|Efficacy and safety of abciximab on acute myocardial infarction treated with percutaneous coronary interventions: a meta-analysis of randomized, controlled trials
|de Queiroz Fernandes Araujo J O, Veloso H H, Braga De Paiva J M, Filho M W, Vincenzo De Paola A A
The use of abciximab as an adjuvant treatment to percutaneous coronary interventions for acute myocardial infarction reduced mortality, major cardiac events and revascularisation. This occurred with stenting, but not with balloon angioplasty. A 70 U/kg heparin bolus must be used to prevent major bleeding. The methodological quality of the included studies was not reported, so the results should be interpreted with caution.
To determine the efficacy and safety of abciximab for acute myocardial infarction (MI) in patients treated with percutaneous coronary interventions (PCIs).
MEDLINE and the Cochrane Controlled Trials Register were searched from 1996 to July 2003. In addition, the scientific session abstracts of the American Heart Association, the American College of Cardiology, the European Society of Cardiology, and the Transcatheter Therapeutics Meetings were searched from 1998 to 2003. The reference lists of identified studies checked for further relevant trials. The authors did not report the search terms or state whether any language restrictions were applied to the search.
Study designs of evaluations included in the review
Randomised controlled trials with patient follow-up of at least 30 days were eligible for inclusion. The length of follow-up in the included studies was 1 month in one study and 6 months in all others.
Specific interventions included in the review
Studies evaluating the use of abciximab in addition to PCIs were eligible for inclusion. All included studies used abciximab in addition to the following PCIs: stenting, balloon angioplasty, and directional arterectomy. One study administered an initial heparin bolus of 100 U/kg, while all others used the current standard schedule of heparin (initial heparin bolus 70 U/kg).
Participants included in the review
Patients with clinical and electrocardiographic diagnoses of ST elevation acute MI who received revascularisation with a PCI within 48 hours of the onset of pain were eligible for inclusion.
Outcomes assessed in the review
The authors did not state any inclusion criteria in relation to outcomes. Mortality, reinfarction, target vessel revascularisation (TVR), major cardiac events (MACE) and major bleeding were included in the review. Reinfarction was defined as 'the presence of typical chest pain, new ST-segment changes, and an increase in creatine kinase of at least 50% over the previous level'. TVR was described as 'urgent or elective coronary artery bypass surgery or repeat percutaneous transluminal angioplasty involving the target vessel'. MACE included death from any cause, reinfarction, and any repeated intervention or revascularisation of the target vessel as a result of ischaemia. Major bleeding was defined as 'important or life-threatening blood loss with substantial haemodynamic compromise requiring transfusion'.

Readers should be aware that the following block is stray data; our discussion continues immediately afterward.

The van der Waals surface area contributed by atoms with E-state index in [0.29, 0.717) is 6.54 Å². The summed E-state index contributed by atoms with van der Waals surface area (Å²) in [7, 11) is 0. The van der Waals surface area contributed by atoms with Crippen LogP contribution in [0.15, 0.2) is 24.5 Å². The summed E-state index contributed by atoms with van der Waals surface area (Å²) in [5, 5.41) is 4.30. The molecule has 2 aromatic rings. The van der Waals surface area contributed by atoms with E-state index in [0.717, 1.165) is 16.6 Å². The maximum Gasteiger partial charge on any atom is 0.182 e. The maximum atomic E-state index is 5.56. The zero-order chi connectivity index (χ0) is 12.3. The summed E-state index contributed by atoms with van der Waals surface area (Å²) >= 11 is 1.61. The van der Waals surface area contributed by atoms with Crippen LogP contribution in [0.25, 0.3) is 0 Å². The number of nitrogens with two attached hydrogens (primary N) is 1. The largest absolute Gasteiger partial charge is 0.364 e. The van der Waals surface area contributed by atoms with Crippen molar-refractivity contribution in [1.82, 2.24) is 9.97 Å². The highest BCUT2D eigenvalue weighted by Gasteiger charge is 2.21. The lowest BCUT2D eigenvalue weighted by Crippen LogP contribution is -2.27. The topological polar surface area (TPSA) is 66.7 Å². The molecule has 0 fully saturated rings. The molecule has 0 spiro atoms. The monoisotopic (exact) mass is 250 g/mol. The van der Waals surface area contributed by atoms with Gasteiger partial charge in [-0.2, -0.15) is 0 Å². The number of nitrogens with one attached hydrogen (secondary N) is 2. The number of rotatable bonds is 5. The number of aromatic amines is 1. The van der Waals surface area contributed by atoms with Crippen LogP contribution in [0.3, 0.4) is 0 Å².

How were decisions on the relevance of primary studies made?
The authors did not state how the papers were selected for the review, or how many reviewers performed the selection.
Assessment of study quality
The authors did not state that they assessed validity.
The authors did not state how the data were extracted for the review, or how many reviewers performed the data extraction. For each trial, the data from the longest follow-up were extracted; the data were extracted on an intention-to-treat basis. An odds ratio (OR) with 95% confidence interval (CI) was calculated for each trial.
Methods of synthesis
How were the studies combined?
The ORs for each trial were pooled using a fixed-effect model (Mantel-Haenszel method). Where there was a high level of statistical heterogeneity between the studies, a random-effects model was used.
How were differences between studies investigated?
Statistical heterogeneity was assessed using the chi-squared test. Trials that encouraged stenting as the primary approach and those that used balloon angioplasty preferentially were analysed separately. Trials that used higher dosages of heparin (initial bolus 100 U/kg) and those that used lower dosages (initial bolus 70 U/kg) were also analysed separately in order to determine the effects of heparin dosage on major bleeding.
Results of the review
Six randomised controlled trials with a total of 3,755 participants were included in the review.
Overall, there were significantly fewer deaths among patients receiving abciximab (3.4%) than patients in the control group (4.9%); the OR was 0.70 (95% CI: 0.50, 0.97, P=0.03). TVR occurred in significantly fewer patients receiving abciximab than in those not receiving aciximab (11.8% versus 14.4%); the OR was 0.79 (95% CI: 0.65, 0.96, P=0.02). The number of patients that experienced MACE was significantly smaller in the abciximab group (17%) than in the control group (21.1%); the OR was 0.76 (95% CI: 0.65, 0.90, P=0.02). There was no statistically significant difference between patients receiving abciximab and the control group for reinfarction. No statistically significant heterogeneity was detected across the studies.